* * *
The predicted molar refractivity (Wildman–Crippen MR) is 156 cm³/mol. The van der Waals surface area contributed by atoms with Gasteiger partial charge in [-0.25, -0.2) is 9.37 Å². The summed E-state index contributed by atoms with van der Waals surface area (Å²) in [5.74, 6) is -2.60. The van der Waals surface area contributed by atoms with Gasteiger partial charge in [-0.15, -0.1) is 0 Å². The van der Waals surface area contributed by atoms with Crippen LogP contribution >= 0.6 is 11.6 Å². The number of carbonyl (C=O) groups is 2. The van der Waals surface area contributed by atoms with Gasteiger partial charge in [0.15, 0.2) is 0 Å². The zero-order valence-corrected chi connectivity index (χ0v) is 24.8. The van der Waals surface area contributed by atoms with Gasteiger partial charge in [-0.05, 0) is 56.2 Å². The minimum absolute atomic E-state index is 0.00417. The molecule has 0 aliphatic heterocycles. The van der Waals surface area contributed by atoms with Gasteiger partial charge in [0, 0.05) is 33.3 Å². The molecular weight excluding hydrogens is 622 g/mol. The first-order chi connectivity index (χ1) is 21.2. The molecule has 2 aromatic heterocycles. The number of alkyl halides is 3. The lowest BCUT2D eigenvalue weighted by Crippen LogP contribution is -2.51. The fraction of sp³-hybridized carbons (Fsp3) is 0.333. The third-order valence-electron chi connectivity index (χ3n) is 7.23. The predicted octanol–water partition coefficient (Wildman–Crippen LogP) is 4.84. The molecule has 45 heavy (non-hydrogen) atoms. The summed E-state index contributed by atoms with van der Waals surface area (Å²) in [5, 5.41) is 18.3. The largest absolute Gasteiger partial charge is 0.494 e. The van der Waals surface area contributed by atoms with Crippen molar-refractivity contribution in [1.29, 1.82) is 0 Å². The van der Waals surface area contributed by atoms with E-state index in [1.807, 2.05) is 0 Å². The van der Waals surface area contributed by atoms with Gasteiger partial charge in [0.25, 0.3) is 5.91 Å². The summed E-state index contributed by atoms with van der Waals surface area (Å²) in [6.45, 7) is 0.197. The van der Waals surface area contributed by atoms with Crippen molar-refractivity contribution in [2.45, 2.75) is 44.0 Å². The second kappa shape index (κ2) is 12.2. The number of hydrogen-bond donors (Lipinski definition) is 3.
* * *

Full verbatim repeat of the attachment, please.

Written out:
The predicted molar refractivity (Wildman–Crippen MR) is 156 cm³/mol. The van der Waals surface area contributed by atoms with Gasteiger partial charge in [-0.25, -0.2) is 9.37 Å². The summed E-state index contributed by atoms with van der Waals surface area (Å²) in [5.74, 6) is -2.60. The van der Waals surface area contributed by atoms with Gasteiger partial charge in [-0.15, -0.1) is 0 Å². The van der Waals surface area contributed by atoms with Crippen LogP contribution >= 0.6 is 11.6 Å². The number of carbonyl (C=O) groups is 2. The van der Waals surface area contributed by atoms with Gasteiger partial charge in [0.15, 0.2) is 0 Å². The zero-order valence-corrected chi connectivity index (χ0v) is 24.8. The van der Waals surface area contributed by atoms with Gasteiger partial charge in [-0.05, 0) is 56.2 Å². The minimum absolute atomic E-state index is 0.00417. The molecule has 0 aliphatic heterocycles. The van der Waals surface area contributed by atoms with Gasteiger partial charge in [0, 0.05) is 33.3 Å². The molecular weight excluding hydrogens is 622 g/mol. The first-order chi connectivity index (χ1) is 21.2. The molecule has 2 aromatic heterocycles. The number of alkyl halides is 3. The lowest BCUT2D eigenvalue weighted by Crippen LogP contribution is -2.51. The fraction of sp³-hybridized carbons (Fsp3) is 0.333. The third-order valence-electron chi connectivity index (χ3n) is 7.23. The predicted octanol–water partition coefficient (Wildman–Crippen LogP) is 4.84. The molecule has 45 heavy (non-hydrogen) atoms. The summed E-state index contributed by atoms with van der Waals surface area (Å²) in [5, 5.41) is 18.3. The largest absolute Gasteiger partial charge is 0.494 e. The van der Waals surface area contributed by atoms with Crippen molar-refractivity contribution in [1.29, 1.82) is 0 Å². The van der Waals surface area contributed by atoms with E-state index in [1.807, 2.05) is 0 Å². The van der Waals surface area contributed by atoms with Gasteiger partial charge in [0.25, 0.3) is 5.91 Å². The summed E-state index contributed by atoms with van der Waals surface area (Å²) in [6.45, 7) is 0.197. The van der Waals surface area contributed by atoms with Crippen molar-refractivity contribution in [2.45, 2.75) is 44.0 Å². The second kappa shape index (κ2) is 12.2. The number of hydrogen-bond donors (Lipinski definition) is 3.